Directions to St. John's Evangelical Lutheran Church, Poughkeepsie
From the Mid Hudson Bridge: After crossing the bridge, continue on Rte 44-55 East through 10 traffic lights. The eleventh traffic light should be Grand Avenue. Turn right onto Grand Avenue and go through two lights (Fulton Avenue and College Avenue). The third light will be Hooker Avenue, where you will turn left. Then take the second right onto Wilbur Boulevard, opposite the Chinese take-out. St. John's is on the left about a quarter- to a half-mile down the road. Ample parking is provided in a well-lighted lot. There will be signs to direct you to the meeting location.
From the north: Take Rte 9 south to Rte 44-55 east and follow above directions.
From the south: Take Rte 9 north to Rte 44-55 east and follow above directions.
From the east: Take Rte 44-55 West to Raymond Avenue. Turn left on Raymond and go to the end of the street. Turn right onto Hooker Avenue and proceed about half a mile to Wilbur Boulevard, which is the third "real" left, opposite the same Chinese take-out mentioned above.
In Case You Missed It...
by Susan LaGrande
On Monday, March 17, members gathered at Cornwall United Methodist Church to participate in a workshop on "Conducting from the Console." I confess that on the way to the workshop I was thinking, "Well, what is there to conducting from the console? Don't you just wave your left hand in the air while playing left-hand notes with the right hand and/or pedal (or omitting them)?" Not according to Craig Williams, Director of Music at the Cadet Chapel, USMA, West Point. In fact, that's the last thing you do.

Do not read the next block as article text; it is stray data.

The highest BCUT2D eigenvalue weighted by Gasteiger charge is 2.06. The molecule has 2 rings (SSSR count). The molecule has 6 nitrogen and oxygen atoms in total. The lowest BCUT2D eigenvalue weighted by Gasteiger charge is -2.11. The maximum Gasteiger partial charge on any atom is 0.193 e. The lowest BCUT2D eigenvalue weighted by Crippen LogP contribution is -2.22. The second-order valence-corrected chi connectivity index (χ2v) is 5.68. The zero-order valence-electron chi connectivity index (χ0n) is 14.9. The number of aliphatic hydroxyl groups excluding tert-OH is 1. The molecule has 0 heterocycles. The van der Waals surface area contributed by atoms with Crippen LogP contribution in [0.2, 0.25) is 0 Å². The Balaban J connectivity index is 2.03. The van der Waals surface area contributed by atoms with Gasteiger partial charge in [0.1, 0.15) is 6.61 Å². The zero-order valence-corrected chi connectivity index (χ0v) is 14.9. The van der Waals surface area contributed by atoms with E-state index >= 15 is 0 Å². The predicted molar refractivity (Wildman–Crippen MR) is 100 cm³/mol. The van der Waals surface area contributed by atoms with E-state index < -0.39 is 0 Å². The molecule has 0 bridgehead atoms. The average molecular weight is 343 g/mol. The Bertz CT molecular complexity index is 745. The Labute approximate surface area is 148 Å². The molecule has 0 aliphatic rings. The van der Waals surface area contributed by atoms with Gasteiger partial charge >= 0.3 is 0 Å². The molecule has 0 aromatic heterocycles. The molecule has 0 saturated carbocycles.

Craig started the workshop by getting off the organ bench and leading a ten-minute unaccompanied warmup, which began with posture and breathing and progressed to rhythm and finally phonation. Aside from warming up the vocal instrument, this gives the choir a preview of the conductor's cues, including the "breathe" cue, which was new to me. Craig stressed the importance of getting off the bench frequently during rehearsals to work with the choir face to face. Modeling desired behavior is crucial, he said, particularly in posture, breathing, and vowel formation.
The three anthems which Craig distributed were familiar: Mozart's Ave Verum Corpus, Shaw's With a Voice of Singing (which I hadn't sung in about forty years), and Wesley's Lead Me Lord. He used these to demonstrate entrances, tempo, dynamics, and cutoffs, mostly using subtle body language rather than hands or head movements. (He cautioned that excessive head movements might choke off the voice, which can be disastrous if your choir follows your example.) In all of this, the hands should remain on the keys, playing the notes that you have so conscientiously practiced beforehand.